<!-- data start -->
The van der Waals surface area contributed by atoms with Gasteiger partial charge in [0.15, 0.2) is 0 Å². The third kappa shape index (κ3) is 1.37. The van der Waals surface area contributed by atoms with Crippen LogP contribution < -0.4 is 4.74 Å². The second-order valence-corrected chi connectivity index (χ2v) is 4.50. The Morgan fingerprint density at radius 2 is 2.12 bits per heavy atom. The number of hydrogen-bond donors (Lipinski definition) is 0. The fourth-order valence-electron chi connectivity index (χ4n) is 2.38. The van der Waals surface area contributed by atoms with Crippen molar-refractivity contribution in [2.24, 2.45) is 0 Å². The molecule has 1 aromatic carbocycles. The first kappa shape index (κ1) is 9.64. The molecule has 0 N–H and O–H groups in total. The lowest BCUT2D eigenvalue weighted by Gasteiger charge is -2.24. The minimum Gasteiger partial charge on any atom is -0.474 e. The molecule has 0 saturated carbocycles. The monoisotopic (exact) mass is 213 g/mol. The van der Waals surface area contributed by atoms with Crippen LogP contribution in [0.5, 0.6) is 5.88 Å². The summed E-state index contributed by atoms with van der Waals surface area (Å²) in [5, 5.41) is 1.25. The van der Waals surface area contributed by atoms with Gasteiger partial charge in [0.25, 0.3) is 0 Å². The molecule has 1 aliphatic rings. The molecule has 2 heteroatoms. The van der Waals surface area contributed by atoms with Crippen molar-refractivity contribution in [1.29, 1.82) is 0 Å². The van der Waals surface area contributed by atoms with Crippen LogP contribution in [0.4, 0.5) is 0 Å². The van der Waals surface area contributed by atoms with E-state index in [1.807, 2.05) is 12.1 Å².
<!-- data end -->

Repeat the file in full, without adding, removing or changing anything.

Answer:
The van der Waals surface area contributed by atoms with Gasteiger partial charge in [0.15, 0.2) is 0 Å². The third kappa shape index (κ3) is 1.37. The van der Waals surface area contributed by atoms with Crippen LogP contribution < -0.4 is 4.74 Å². The second-order valence-corrected chi connectivity index (χ2v) is 4.50. The Morgan fingerprint density at radius 2 is 2.12 bits per heavy atom. The number of hydrogen-bond donors (Lipinski definition) is 0. The fourth-order valence-electron chi connectivity index (χ4n) is 2.38. The van der Waals surface area contributed by atoms with Crippen molar-refractivity contribution in [2.24, 2.45) is 0 Å². The molecule has 1 aromatic carbocycles. The first kappa shape index (κ1) is 9.64. The molecule has 0 N–H and O–H groups in total. The lowest BCUT2D eigenvalue weighted by Gasteiger charge is -2.24. The minimum Gasteiger partial charge on any atom is -0.474 e. The molecule has 0 saturated carbocycles. The monoisotopic (exact) mass is 213 g/mol. The van der Waals surface area contributed by atoms with Crippen LogP contribution in [0.5, 0.6) is 5.88 Å². The summed E-state index contributed by atoms with van der Waals surface area (Å²) in [5, 5.41) is 1.25. The van der Waals surface area contributed by atoms with Gasteiger partial charge in [0.25, 0.3) is 0 Å². The molecule has 1 aliphatic rings. The molecule has 2 heteroatoms. The van der Waals surface area contributed by atoms with Crippen molar-refractivity contribution in [1.29, 1.82) is 0 Å². The van der Waals surface area contributed by atoms with Crippen LogP contribution in [0.4, 0.5) is 0 Å². The van der Waals surface area contributed by atoms with E-state index in [1.807, 2.05) is 12.1 Å².